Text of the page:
Climate change presents itself in various different ways such as cyclones, extreme rainfall, and the arctic melt. Amid summer, parts of the world are experiencing warmer, drier weather than usual resulting in what is called El Nino.
El Nino is a natural, temporary warming of part of the Pacific resulting in the shifting of global weather patterns. However, climate change is causing the strengthening of El Ninos, with scientists stating there is one in four chance it will expand to supersized levels.
Asia, where 90% of the world’s rice is grown, is currently enduring an El Nino resulting in far less rainfall for crops. As such the average price of rice has risen to about 16% higher than last year’s average. This is set to worsen global stocks after Pakistan, a major rice importer, endured significant floods last year.
Decreases in rice production has resulted primarily in food shortages, with India sending over 1 million tons to Indonesia, Senegal and Gambia. Additionally, sanctions on Russian exports have also disrupted shipments of the three major chemical fertilisers potash, phosphorus and nitrogen.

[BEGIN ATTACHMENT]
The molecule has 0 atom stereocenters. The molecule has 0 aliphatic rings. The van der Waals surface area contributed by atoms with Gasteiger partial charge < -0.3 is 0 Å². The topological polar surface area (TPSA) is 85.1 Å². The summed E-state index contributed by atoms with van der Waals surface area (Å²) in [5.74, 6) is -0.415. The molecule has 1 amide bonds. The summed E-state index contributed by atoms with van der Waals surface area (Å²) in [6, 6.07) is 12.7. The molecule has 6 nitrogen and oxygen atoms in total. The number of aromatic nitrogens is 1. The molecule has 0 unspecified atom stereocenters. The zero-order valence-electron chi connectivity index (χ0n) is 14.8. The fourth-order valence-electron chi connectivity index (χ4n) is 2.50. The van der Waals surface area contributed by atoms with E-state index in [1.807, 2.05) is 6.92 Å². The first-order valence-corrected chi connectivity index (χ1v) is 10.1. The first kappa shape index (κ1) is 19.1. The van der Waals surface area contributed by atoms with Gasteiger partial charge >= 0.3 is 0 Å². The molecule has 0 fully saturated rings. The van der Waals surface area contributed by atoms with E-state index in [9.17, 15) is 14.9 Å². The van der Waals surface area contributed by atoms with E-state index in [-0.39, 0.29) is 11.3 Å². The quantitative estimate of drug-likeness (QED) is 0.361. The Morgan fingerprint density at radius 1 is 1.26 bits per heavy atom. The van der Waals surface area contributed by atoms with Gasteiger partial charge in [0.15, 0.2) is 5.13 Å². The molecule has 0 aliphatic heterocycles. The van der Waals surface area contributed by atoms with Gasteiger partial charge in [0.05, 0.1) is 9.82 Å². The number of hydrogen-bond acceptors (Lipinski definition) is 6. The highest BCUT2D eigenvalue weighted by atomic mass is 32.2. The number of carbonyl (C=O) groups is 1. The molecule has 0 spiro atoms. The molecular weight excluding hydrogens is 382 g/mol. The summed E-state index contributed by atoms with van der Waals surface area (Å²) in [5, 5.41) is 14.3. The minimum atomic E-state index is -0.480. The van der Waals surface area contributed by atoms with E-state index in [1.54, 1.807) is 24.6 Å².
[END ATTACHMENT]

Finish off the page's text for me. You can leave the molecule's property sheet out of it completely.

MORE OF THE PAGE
Considerations for insurers
The increase in extreme weather events causes disruption to agricultural production. This could result in a rise in disputes concerning unfulfilled contracts across supply chains. Additionally, this could increase business interruption claims from agricultural businesses themselves.
As such, insurers should review their policy wordings to ensure adequate protection is afforded to themselves and their insureds. Additionally, insurers may also wish to consider what risk management strategies are in place, such as alternative fertilisers and water reserves, as part of their underwriting process.
The disruptions in rice output could also lead to changes in trade policies such as the imposing of export restrictions or changing tariff rates, as in the case of China. Insurers should continue to monitor the situation and adapt their policy wordings accordingly.